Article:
Night of the Living Dead (1968 Film)

I just finished watching the 1968 version of Night of the Living Dead, and I am not sure how I feel about this movie. I understand it is a classic in horror films, but for me, it didn’t appeal at all. I sat there watching the video and thinking is this supposed to be scary, horrify, or make me wonder, what if. The movie did none of those things for me.
The movie starts with Barbra and her brother Jonny going to the cemetery to place flowers on a relatives grave for their Mom. When the movie first started I felt like they were more husband and wife than brother and sister. They just argued like a married couple. It wasn’t until Jonny started teasing Barbra telling her “they are coming to get you Barbra” over and over that I caught on that they were brother and sister. Most husbands wouldn’t be dumb enough to do that to their wives unless they planned to sleep on the couch.
The chase scenes were comical. These living dead or zombies were shambling along, and no matter how fast the victim ran it was right behind them. That didn’t make much sense to me. Also, how did they know where to look to find them? They are dead and operating on basic instincts. So maybe they had a heightened sense of smell. Another thing that bothered me was the fact that they all had this six sense of knowing when there were humans around. It made me think back to Sarah Pinborough book Breeding Ground where the spiders have this type hive mind, and I wondered if that was the same thing for the living dead.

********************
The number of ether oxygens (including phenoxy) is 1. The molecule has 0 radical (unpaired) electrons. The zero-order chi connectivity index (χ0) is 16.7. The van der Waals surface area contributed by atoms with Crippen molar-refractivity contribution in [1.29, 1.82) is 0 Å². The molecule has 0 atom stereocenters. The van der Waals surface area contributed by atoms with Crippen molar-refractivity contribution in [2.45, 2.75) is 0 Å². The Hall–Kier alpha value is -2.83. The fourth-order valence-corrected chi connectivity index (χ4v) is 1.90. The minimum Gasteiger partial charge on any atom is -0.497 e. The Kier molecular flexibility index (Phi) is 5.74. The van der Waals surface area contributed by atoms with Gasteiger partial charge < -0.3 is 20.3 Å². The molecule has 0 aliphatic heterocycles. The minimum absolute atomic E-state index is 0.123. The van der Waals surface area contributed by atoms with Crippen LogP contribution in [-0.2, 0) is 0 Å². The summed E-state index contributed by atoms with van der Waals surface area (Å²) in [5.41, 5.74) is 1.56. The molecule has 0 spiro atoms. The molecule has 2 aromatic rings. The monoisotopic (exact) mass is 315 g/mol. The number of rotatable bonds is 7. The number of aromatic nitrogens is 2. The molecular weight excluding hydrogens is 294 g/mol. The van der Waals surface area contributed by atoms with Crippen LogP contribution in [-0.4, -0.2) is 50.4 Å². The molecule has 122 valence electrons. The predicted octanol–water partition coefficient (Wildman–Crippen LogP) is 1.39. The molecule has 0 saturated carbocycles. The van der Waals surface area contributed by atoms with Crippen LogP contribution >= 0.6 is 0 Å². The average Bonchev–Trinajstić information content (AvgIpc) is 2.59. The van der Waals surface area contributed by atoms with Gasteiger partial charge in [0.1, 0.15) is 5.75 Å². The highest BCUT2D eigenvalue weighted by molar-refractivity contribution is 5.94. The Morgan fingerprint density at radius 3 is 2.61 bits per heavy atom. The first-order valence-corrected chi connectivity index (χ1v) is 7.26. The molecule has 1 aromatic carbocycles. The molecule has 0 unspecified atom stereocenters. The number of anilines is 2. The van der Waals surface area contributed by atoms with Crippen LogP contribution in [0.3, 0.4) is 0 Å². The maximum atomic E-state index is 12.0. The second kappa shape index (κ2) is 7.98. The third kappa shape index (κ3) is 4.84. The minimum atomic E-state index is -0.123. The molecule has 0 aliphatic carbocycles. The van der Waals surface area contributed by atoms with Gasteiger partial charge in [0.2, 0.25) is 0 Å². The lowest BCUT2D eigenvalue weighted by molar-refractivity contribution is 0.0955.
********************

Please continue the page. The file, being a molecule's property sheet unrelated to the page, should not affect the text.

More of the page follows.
One part I did like was the conflict inside the farmhouse. I think they did a good job of creating the tension between Ben and Harry Cooper. They both wanted to be in control and felt that they were right. People behave like this all the time. It’s evident in the workplace. Ben is sure that is safer to be upstairs because his logic dictates that they can run off they need too. While I agree with this in some aspects, it also leaves them vulnerable to attack of the living dead breaking through his little defense of boarding up the windows and door. In that same vein, why would you use just a hodgepodge of boards? If they can get their hands inside, then they can start to rip it apart.
On the other hand, Harry Cooper argued that it was safer in the cellar. I can see the logic with one exit and entrance to defend but let’s get real for a moment. If you barricade yourself in a place like a cellar, you better have enough food and water to last a few months and something to do so you don’t go insane. Plus if those things get in there, you have no way you and you might as well shoot yourself. I did not think his idea of staying down there was a good idea.
One thing that drove me insane was Barbra’s character. I understand that she lost her brother and was scared of those things chasing her but did she have to be so weak and feeble minded? At one point they make you think she is one of the living dead but that was just a bit of foreshadowing. They do this by having her sit there staring at the pattern on a piece of lace and gets scared when the other women light a cigarette. Barbra barely says anything that is useful. I just couldn’t relate to her. I would have much preferred a character who took charged and help and then once it was over break down. That would be more understandable.